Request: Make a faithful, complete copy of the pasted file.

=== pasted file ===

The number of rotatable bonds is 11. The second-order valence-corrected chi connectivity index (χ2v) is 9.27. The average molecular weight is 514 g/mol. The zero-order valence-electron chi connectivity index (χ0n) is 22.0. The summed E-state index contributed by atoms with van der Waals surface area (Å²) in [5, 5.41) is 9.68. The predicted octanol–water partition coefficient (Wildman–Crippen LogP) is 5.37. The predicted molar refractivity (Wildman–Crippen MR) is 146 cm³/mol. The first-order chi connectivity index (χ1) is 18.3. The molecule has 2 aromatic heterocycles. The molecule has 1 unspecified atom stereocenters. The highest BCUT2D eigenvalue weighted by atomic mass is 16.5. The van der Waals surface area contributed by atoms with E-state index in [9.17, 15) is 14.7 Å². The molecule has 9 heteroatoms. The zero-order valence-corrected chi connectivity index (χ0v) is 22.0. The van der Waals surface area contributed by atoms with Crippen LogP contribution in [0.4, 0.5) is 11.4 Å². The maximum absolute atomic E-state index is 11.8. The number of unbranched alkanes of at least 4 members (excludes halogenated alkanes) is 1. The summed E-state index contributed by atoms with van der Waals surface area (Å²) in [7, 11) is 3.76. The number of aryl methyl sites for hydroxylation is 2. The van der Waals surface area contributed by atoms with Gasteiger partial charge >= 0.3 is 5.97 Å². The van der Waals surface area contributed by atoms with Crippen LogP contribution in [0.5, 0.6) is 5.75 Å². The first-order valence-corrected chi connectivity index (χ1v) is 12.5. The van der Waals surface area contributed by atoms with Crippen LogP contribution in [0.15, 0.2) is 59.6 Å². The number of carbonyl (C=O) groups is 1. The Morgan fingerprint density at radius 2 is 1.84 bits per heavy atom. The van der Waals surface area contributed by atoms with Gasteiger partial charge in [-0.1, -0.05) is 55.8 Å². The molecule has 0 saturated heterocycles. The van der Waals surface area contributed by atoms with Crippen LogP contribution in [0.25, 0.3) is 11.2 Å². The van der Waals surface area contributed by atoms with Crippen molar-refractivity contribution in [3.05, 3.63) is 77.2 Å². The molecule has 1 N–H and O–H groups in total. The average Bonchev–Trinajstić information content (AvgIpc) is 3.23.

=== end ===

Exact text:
The number of rotatable bonds is 11. The second-order valence-corrected chi connectivity index (χ2v) is 9.27. The average molecular weight is 514 g/mol. The zero-order valence-electron chi connectivity index (χ0n) is 22.0. The summed E-state index contributed by atoms with van der Waals surface area (Å²) in [5, 5.41) is 9.68. The predicted octanol–water partition coefficient (Wildman–Crippen LogP) is 5.37. The predicted molar refractivity (Wildman–Crippen MR) is 146 cm³/mol. The first-order chi connectivity index (χ1) is 18.3. The molecule has 2 aromatic heterocycles. The molecule has 1 unspecified atom stereocenters. The highest BCUT2D eigenvalue weighted by atomic mass is 16.5. The van der Waals surface area contributed by atoms with E-state index in [9.17, 15) is 14.7 Å². The molecule has 9 heteroatoms. The zero-order valence-corrected chi connectivity index (χ0v) is 22.0. The van der Waals surface area contributed by atoms with Crippen LogP contribution in [0.4, 0.5) is 11.4 Å². The maximum absolute atomic E-state index is 11.8. The number of unbranched alkanes of at least 4 members (excludes halogenated alkanes) is 1. The summed E-state index contributed by atoms with van der Waals surface area (Å²) in [7, 11) is 3.76. The number of aryl methyl sites for hydroxylation is 2. The van der Waals surface area contributed by atoms with Gasteiger partial charge >= 0.3 is 5.97 Å². The van der Waals surface area contributed by atoms with Crippen LogP contribution in [0.5, 0.6) is 5.75 Å². The first-order valence-corrected chi connectivity index (χ1v) is 12.5. The van der Waals surface area contributed by atoms with Crippen LogP contribution in [0.15, 0.2) is 59.6 Å². The number of carbonyl (C=O) groups is 1. The Morgan fingerprint density at radius 2 is 1.84 bits per heavy atom. The van der Waals surface area contributed by atoms with Gasteiger partial charge in [-0.1, -0.05) is 55.8 Å². The molecule has 0 saturated heterocycles. The van der Waals surface area contributed by atoms with Crippen LogP contribution in [0.25, 0.3) is 11.2 Å². The van der Waals surface area contributed by atoms with Crippen molar-refractivity contribution in [3.05, 3.63) is 77.2 Å². The molecule has 1 N–H and O–H groups in total. The average Bonchev–Trinajstić information content (AvgIpc) is 3.23.